|Numéro de publication||US7697915 B2|
|Type de publication||Octroi|
|Numéro de demande||US 11/167,358|
|Date de publication||13 avr. 2010|
|Date de dépôt||27 juin 2005|
|Date de priorité||10 sept. 2004|
|État de paiement des frais||Payé|
|Autre référence de publication||US20060057990|
|Numéro de publication||11167358, 167358, US 7697915 B2, US 7697915B2, US-B2-7697915, US7697915 B2, US7697915B2|
|Inventeurs||Arya Behzad, C. Paul Lee|
|Cessionnaire d'origine||Qualcomm Incorporated|
|Exporter la citation||BiBTeX, EndNote, RefMan|
|Citations de brevets (9), Référencé par (39), Classifications (19), Événements juridiques (3)|
|Liens externes: USPTO, Cession USPTO, Espacenet|
This application claims the benefit of priority to U.S. Provisional Patent Application Ser. No. 60/609,214; filed Sep. 10, 2004; and titled “Gain Boosting RF Gain Stage With Cross-Coupled Capacitors,” which is incorporated herein by reference.
1. Technical Field of the Invention
The embodiments of the invention relate to communication devices and more particularly to RF amplifiers used within such communication devices.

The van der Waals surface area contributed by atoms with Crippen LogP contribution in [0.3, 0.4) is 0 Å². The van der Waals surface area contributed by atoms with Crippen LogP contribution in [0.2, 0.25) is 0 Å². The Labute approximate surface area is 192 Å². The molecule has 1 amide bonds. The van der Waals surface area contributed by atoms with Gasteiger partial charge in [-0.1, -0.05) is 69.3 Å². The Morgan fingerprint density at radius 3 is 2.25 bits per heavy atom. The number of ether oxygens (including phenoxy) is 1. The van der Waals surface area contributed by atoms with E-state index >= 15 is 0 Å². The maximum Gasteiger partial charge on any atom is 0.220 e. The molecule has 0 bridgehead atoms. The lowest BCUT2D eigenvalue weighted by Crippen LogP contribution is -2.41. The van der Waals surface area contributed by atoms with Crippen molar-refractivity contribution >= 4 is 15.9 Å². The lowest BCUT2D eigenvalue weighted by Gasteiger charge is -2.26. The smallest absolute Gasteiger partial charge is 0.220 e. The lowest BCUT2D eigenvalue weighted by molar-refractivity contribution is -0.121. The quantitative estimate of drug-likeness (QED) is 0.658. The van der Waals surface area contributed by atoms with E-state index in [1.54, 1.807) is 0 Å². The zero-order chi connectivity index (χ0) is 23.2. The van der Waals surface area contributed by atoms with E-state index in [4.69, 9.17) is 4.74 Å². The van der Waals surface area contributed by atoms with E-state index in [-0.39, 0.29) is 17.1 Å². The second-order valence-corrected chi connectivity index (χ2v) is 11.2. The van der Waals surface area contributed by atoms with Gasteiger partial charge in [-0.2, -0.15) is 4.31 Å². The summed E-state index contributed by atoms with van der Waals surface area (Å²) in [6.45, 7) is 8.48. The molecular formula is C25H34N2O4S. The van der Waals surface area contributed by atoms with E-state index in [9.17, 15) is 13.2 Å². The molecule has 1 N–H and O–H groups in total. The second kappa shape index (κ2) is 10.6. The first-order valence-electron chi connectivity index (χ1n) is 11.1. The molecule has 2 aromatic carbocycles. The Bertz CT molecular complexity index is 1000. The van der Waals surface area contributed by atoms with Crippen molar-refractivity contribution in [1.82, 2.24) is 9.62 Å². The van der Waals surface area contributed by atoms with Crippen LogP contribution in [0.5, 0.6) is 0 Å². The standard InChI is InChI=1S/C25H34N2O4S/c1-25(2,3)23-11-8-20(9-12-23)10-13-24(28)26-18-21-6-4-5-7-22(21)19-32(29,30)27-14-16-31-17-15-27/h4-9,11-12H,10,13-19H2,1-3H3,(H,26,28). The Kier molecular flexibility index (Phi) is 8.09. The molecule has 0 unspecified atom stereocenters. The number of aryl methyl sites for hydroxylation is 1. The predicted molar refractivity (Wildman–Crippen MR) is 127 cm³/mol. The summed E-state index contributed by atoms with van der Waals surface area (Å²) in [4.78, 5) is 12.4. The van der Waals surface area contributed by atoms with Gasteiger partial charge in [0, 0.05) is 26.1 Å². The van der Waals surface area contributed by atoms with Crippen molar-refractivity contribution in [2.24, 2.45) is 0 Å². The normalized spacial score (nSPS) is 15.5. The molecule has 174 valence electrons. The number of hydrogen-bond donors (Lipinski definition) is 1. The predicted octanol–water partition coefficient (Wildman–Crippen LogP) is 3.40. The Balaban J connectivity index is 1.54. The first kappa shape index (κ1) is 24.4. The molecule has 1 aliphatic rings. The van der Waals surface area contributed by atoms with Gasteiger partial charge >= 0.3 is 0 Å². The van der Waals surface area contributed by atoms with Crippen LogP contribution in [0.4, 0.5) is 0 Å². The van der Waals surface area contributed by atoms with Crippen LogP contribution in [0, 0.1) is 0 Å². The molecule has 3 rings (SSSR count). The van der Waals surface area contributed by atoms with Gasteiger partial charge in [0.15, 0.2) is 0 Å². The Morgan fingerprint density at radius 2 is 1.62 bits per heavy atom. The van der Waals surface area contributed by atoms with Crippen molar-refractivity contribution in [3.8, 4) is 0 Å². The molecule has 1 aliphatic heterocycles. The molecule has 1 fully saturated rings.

2. Description of Related Art
Communication systems are known to support wireless and wire lined communications between wireless and/or wire lined communication devices. Such communication systems range from national and/or international cellular telephone systems to the Internet to point-to-point in-home wireless networks. Communication systems typically operate in accordance with one or more communication standards. For instance, wired communication systems may operate according to one or more versions of the Ethernet standard, the System Packet Interface (SPI) standard, or various other standards. Wireless communication systems may operate in accordance with one or more standards including, but not limited to, IEEE 802.11, Bluetooth, advanced mobile phone services (AMPS), digital AMPS, global system for mobile communications (GSM), code division multiple access (CDMA), local multi-point distribution systems (LMDS), multi-channel-multi-point distribution systems (MMDS), and/or variations thereof.